In terms of his game and what appears to the WILL – mainly it’s his pure athleticism, cover skills and untapped potential to rush the passer. He blitzed the edge one time against Ole Miss and beat the left tackle for a sack. The Bulldogs don’t use him enough in pass rushing situations because he’s so good at covering and they can rely on Jarvis Jones and the d-line to create pressure. He doesn’t have the size and run stopping ability to stick at ILB at the next level, but his skill set athletically matches the WILL perfectly. For nickel downs I actually think he could play end like Julian Peterson did, which would be helpful if/when Bruce Irvin takes over from Chris Clemons as the permanent LEO. In the meantime I think you just find ways to get him on the field for nickel downs, whether that means taking K.J. Wright off the field or a defensive back. He’s so good in coverage and a capable enough pass rusher to just need to find ways to get him into playmaking situations.

      As for Rice – I agree they should keep him and they will. Either they’ll pay the guy his money or look to restructure. They can probably re-do the deal and push some of it into a bonus. Otherwise they just pay him – and they’ve shown with the T.J. Houshmandzadeh/Matt Flynn situations that money is only a deciding factor when it’s having an adverse effect on the team. So whatever happens, Rice stays. Zach Miller will have to re-do his deal or face getting cut. He isn’t going to earn the $11m he’s owed in 2013. He shouldn’t expect to either. If they do draft a WR it’ll be as a compliment. As things stand the depth at WR makes me wonder whether that’s a position for round two, allowing the team to truly go after BPA perhaps for the first time since this regime took over.

  4. kevin mullen says:

    Love it! Though, I’m sure some fair weather Seattle fans might be lukewarm to drafting a LB so high again (Rob’s boy Aaron Curry comes to mind) but this dude looks legit. I’d love the Clemons/Irvin/Ogletree scheme.

    If I’m not mistaken, Browner’s contract is up after the year?! Should we consider CB in round one? With Browner up there in age, I’m sure he’s looking to cash in as much as he can, especially if he’s eating pineapple for a second time.

    • Michael says:

      Kevin, we wouldn’t be drafting Ogeltree nearly as high as Curry (#4 overall). I think the assumption right now is that the Seahawks would likely only get him in the 18-25 range if he fell that far, and I think the fan base would be totally fine with it given this front office’s eye for talent. Your comment does get me curious about something else though. I just discovered this blog last off-season so excuse my ignorance here. I assume your, “Rob’s boy” comment was a sarcastic one, but..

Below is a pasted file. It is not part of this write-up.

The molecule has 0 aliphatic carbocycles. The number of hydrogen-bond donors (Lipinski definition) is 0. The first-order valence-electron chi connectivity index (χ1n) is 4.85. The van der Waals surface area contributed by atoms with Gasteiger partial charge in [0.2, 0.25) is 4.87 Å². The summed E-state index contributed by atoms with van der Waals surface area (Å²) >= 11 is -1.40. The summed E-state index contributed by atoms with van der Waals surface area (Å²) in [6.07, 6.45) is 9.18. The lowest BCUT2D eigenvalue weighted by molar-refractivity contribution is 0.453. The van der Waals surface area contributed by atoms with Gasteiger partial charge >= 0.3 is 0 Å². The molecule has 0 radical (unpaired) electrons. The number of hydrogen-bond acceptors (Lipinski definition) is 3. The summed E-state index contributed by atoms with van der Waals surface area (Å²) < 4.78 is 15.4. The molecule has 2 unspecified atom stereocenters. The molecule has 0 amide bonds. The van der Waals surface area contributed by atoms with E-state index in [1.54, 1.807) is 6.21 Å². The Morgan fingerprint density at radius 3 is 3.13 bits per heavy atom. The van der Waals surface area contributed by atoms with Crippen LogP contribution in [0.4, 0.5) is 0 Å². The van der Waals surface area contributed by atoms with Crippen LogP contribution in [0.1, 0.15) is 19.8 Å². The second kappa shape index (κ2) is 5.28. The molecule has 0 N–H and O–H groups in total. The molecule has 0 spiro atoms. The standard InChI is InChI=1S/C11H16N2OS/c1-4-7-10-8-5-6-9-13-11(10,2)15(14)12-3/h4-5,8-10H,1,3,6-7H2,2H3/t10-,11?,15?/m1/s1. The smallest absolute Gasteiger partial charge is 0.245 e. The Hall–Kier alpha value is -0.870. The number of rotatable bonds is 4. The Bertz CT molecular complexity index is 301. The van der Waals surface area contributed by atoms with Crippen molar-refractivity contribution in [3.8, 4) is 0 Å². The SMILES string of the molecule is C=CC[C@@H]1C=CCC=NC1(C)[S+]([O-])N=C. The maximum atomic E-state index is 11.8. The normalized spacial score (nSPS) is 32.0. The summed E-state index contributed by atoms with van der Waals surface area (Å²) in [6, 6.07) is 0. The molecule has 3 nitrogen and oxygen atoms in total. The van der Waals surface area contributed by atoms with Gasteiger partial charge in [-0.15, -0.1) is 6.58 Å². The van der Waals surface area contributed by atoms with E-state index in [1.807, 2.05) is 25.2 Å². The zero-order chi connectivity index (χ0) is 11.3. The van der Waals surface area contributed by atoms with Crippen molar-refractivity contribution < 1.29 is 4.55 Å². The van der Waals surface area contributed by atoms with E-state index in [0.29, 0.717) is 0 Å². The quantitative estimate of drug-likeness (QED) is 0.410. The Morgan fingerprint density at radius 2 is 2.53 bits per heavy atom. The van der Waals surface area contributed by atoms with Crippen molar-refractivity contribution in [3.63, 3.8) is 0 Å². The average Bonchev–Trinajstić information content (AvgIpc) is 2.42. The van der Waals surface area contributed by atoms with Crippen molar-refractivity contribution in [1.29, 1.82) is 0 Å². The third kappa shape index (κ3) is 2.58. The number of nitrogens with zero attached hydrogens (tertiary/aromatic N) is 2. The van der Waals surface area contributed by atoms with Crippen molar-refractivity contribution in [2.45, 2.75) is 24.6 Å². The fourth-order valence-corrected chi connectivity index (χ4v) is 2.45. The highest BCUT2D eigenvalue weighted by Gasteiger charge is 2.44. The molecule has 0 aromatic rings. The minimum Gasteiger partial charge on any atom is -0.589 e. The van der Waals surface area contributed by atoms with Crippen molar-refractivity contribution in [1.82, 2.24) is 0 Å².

Rob, what was your pre-draft opinion of Curry and how did you react when the Hawks spent the #4 pick on him?

      • Rob Staton says:

        I shouted ‘NOOOOOOOOO’ and probably had the neighbours worried there’d been a murder. My pre-draft opinion of Curry was a huge luxury pick with limited upside. He offered zero pass rushing potential – or at least, hadn’t shown any in college to warrant any level of expectation. He was an athlete playing linebacker who had the physical quality to potentially develop into a very solid linebacker. For $60m I wanted more than a solid linebacker – especially given the stumbling offense and ageing star players. I very much wanted the Seahawks to draft Michael Crabtree that year and I still believe he’d be a more effective receiver in a more potent passing game. But I hated the Curry pick.

    • Rob Staton says:

      I hope that was a sarcastic ‘Rob’s boy’! :)

      • kevin mullen says:

        It was a very sarcastic, indeed. I knew how much you despised the pick and fully understand that we’re not picking Ogletree anywhere near top5. I was merely pointing out that Curry was a weakside LB and that there might be talk of targeting Ogletree (possibly in the range where we got Irvin??) in the upper half.

        By no means I was thinking Curry = Ogletree, far from it. I think you made a case for reason of moving up in the draft to get this guy, and I’m on the bandwagon!

  5. Clayton says:

    Rob, I was wondering if you got a chance to see CJ Mosley’s tape, particularly against Michigan. I thought he looked pretty dominant too. If you did get to see his film, how would you compare him to Ogletree?

    • Rob Staton says:

      I love Mosley, incredibly athletic and a big playmaker. He warrants consideration too and he’s got better and better as the year goes on. He doesn’t have Ogletree’s upside as a pass rusher but he consistently finds ways to have an impact. He’s flies around in coverage.

  6. Michael says: